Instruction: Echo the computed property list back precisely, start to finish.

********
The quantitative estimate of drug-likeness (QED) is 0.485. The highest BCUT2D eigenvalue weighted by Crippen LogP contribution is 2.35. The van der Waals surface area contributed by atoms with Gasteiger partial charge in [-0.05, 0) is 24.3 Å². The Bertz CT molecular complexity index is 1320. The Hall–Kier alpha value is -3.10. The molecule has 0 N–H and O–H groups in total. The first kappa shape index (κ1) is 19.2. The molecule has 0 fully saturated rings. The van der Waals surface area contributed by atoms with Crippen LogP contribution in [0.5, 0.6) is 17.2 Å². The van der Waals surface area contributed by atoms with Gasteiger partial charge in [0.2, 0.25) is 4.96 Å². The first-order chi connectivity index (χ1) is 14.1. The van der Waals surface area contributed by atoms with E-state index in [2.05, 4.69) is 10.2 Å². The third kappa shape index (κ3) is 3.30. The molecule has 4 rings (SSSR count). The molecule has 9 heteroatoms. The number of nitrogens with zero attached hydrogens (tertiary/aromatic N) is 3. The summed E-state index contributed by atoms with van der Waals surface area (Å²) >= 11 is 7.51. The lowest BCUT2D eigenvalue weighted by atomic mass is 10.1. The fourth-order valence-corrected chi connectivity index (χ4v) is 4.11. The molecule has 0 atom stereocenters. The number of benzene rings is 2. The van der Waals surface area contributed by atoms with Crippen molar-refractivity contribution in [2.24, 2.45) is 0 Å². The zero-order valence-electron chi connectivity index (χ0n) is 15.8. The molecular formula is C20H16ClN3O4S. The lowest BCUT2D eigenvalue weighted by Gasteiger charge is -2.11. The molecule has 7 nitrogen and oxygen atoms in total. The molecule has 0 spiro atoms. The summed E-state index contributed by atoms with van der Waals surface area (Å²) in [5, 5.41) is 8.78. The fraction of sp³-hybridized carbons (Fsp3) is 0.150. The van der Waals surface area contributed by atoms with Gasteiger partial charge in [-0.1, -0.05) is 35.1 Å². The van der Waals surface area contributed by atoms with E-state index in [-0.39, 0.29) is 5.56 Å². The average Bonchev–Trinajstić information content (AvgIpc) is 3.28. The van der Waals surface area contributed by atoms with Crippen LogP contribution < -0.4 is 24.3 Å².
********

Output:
The quantitative estimate of drug-likeness (QED) is 0.485. The highest BCUT2D eigenvalue weighted by Crippen LogP contribution is 2.35. The van der Waals surface area contributed by atoms with Gasteiger partial charge in [-0.05, 0) is 24.3 Å². The Bertz CT molecular complexity index is 1320. The Hall–Kier alpha value is -3.10. The molecule has 0 N–H and O–H groups in total. The first kappa shape index (κ1) is 19.2. The molecule has 0 fully saturated rings. The van der Waals surface area contributed by atoms with Crippen LogP contribution in [0.5, 0.6) is 17.2 Å². The van der Waals surface area contributed by atoms with Gasteiger partial charge in [0.2, 0.25) is 4.96 Å². The first-order chi connectivity index (χ1) is 14.1. The van der Waals surface area contributed by atoms with E-state index in [2.05, 4.69) is 10.2 Å². The third kappa shape index (κ3) is 3.30. The molecule has 4 rings (SSSR count). The molecule has 9 heteroatoms. The number of nitrogens with zero attached hydrogens (tertiary/aromatic N) is 3. The summed E-state index contributed by atoms with van der Waals surface area (Å²) >= 11 is 7.51. The lowest BCUT2D eigenvalue weighted by atomic mass is 10.1. The fourth-order valence-corrected chi connectivity index (χ4v) is 4.11. The molecule has 0 atom stereocenters. The number of benzene rings is 2. The van der Waals surface area contributed by atoms with Crippen molar-refractivity contribution in [2.24, 2.45) is 0 Å². The zero-order valence-electron chi connectivity index (χ0n) is 15.8. The molecular formula is C20H16ClN3O4S. The lowest BCUT2D eigenvalue weighted by Gasteiger charge is -2.11. The molecule has 7 nitrogen and oxygen atoms in total. The molecule has 0 spiro atoms. The summed E-state index contributed by atoms with van der Waals surface area (Å²) in [5, 5.41) is 8.78. The fraction of sp³-hybridized carbons (Fsp3) is 0.150. The van der Waals surface area contributed by atoms with Gasteiger partial charge in [-0.1, -0.05) is 35.1 Å². The van der Waals surface area contributed by atoms with E-state index in [-0.39, 0.29) is 5.56 Å². The average Bonchev–Trinajstić information content (AvgIpc) is 3.28. The van der Waals surface area contributed by atoms with Crippen LogP contribution < -0.4 is 24.3 Å².